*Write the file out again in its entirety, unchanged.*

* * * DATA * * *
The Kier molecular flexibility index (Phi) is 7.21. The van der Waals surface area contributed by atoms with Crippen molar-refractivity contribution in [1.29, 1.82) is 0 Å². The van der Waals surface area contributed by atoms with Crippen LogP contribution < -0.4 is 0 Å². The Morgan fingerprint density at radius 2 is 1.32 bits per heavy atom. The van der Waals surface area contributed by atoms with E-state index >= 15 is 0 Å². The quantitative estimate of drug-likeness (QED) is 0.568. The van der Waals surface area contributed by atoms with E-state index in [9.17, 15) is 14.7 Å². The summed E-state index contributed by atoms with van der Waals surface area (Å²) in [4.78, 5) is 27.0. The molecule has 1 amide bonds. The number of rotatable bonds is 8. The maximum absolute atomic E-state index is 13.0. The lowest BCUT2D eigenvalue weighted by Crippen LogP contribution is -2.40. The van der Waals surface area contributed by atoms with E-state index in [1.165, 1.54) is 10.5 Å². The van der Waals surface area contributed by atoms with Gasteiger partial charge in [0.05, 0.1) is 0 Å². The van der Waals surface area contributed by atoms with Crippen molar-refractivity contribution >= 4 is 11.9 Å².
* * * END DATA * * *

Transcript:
The Kier molecular flexibility index (Phi) is 7.21. The van der Waals surface area contributed by atoms with Crippen molar-refractivity contribution in [1.29, 1.82) is 0 Å². The van der Waals surface area contributed by atoms with Crippen LogP contribution < -0.4 is 0 Å². The Morgan fingerprint density at radius 2 is 1.32 bits per heavy atom. The van der Waals surface area contributed by atoms with E-state index >= 15 is 0 Å². The quantitative estimate of drug-likeness (QED) is 0.568. The van der Waals surface area contributed by atoms with E-state index in [9.17, 15) is 14.7 Å². The summed E-state index contributed by atoms with van der Waals surface area (Å²) in [4.78, 5) is 27.0. The molecule has 1 amide bonds. The number of rotatable bonds is 8. The maximum absolute atomic E-state index is 13.0. The lowest BCUT2D eigenvalue weighted by Crippen LogP contribution is -2.40. The van der Waals surface area contributed by atoms with E-state index in [1.165, 1.54) is 10.5 Å². The van der Waals surface area contributed by atoms with Gasteiger partial charge in [0.05, 0.1) is 0 Å². The van der Waals surface area contributed by atoms with Crippen molar-refractivity contribution >= 4 is 11.9 Å².